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We Earn 77 Cents for Every Dollar Men Earn: What We Can Do

Do you ever feel like you’re working harder but earning less? Running only to feel like you’re falling behind, financially speaking? Well, it’s not just because of the recession, but also likely because you’re a woman.

Tomorrow, Tuesday, is the day that the pay that working American women have earned in 2009 and 2010 catches up with what working American men earned in 2009 alone. That’s right, it takes more than a third of the year to catch up, the catch being that we never actually catch up.

Tomorrow may be dubbed “Equal Pay Day,” but it ought to be called “Unequal Pay Day.”

According to the the National Council of Jewish Women, we’re still earning just 78 cents for each dollar earned by men. According to the National Committee on Pay Equity, the gap between women’s and men’s earnings actually widened a bit between 2007 and 2008 (the most recent years for which information is available), from women earning nearly 78 cents for each dollar earned by men, to 77 cents.

“When you look at men and women who are just leaving college and the pay they’re offered for similar jobs, there’s an even greater discrepancy,” Sammie Moshenberg, NCJW’s Director of Washington Operations, told The Sisterhood. “One of the things the Paycheck Fairness Act would do, it has money to train women on negotiation skills. Women are more likely to take the first offer they’re given.”

“From the get go there’s discrimination on wages. Women who are cleaners get less than men who are janitors. Any way you cut it there’s discrimination. Add to that that there are times women are out of the work force, and it’s a personal wage deficit that impacts retirement, Social Security, a lot of things.”

Going to the NCJW’s web page about it will show you what action you can take to help legislatively rectify this wrong, including contacting those who represent us in the U.S. Senate.

The Paycheck Fairness Act was passed at the same time as the Lilly Ledbetter Act last year in the House of Representatives, and with a greater margin of votes. But the Paycheck Fairness Act remains stalled in the Senate.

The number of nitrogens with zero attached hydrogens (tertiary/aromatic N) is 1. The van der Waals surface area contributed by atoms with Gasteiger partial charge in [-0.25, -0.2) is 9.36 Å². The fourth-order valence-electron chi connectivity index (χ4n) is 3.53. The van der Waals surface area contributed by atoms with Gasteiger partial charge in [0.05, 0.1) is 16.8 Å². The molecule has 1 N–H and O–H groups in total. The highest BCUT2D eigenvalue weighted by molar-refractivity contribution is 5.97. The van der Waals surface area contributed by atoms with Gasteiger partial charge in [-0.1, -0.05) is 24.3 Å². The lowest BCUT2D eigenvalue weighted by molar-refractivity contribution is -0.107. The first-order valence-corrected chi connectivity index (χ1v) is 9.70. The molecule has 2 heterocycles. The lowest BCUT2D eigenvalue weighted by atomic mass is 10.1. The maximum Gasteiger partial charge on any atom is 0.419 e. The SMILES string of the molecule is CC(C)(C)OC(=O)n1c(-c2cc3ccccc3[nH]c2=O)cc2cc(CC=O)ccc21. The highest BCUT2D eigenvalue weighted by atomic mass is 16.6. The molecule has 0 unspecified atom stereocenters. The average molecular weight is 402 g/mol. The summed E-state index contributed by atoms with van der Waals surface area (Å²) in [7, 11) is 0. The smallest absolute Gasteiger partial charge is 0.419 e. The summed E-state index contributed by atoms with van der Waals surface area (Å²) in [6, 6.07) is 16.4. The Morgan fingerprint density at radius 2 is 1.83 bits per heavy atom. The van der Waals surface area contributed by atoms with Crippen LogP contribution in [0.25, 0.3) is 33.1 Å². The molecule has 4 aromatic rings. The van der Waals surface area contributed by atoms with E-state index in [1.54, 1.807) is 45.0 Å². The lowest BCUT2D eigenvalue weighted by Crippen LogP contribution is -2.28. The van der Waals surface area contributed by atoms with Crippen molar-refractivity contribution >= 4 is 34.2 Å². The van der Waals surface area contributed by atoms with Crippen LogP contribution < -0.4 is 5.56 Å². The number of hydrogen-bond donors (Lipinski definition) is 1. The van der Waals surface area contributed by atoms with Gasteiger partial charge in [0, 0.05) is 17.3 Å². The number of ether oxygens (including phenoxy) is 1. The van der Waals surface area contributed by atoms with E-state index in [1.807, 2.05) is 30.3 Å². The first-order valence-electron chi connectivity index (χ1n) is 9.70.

“We’re really hoping that this is the year that it passes,” Moshenberg said, “and using Equal Pay Day to draw attention to this bill is one of the steps that has to be taken.”

The Ledbetter Act relates to the amount of time a worker has to file a pay discrimination case in court, while the Paycheck Fairness Act would more comprehensively address the issue of the pay imbalance.

According to the National Women’s Law Center, “The Act would deter wage discrimination by closing loopholes in the EPA [the Equal Pay Act of 1963] and barring retaliation against workers who disclose their wages. The bill also allows women to receive the same remedies for sex-based pay discrimination that are currently available to those subject to discrimination based on race and national origin.”

What else can we do? In addition to urging our Senators to vote for it, we can deal with it in our own families. We can raise our daughters to be as assertive in advocating for themselves as our sons are. Cultural change is at least partly in our hands.

After all, I want my two daughters to feel no less entitled to work hard and earn a good salary as I do my son. I sure don’t want them earning less.

Putting the disparity between the pay earned by men and women into particularly stark relief is this chart, which illustrates how little improvement there has been over the past 50 years.


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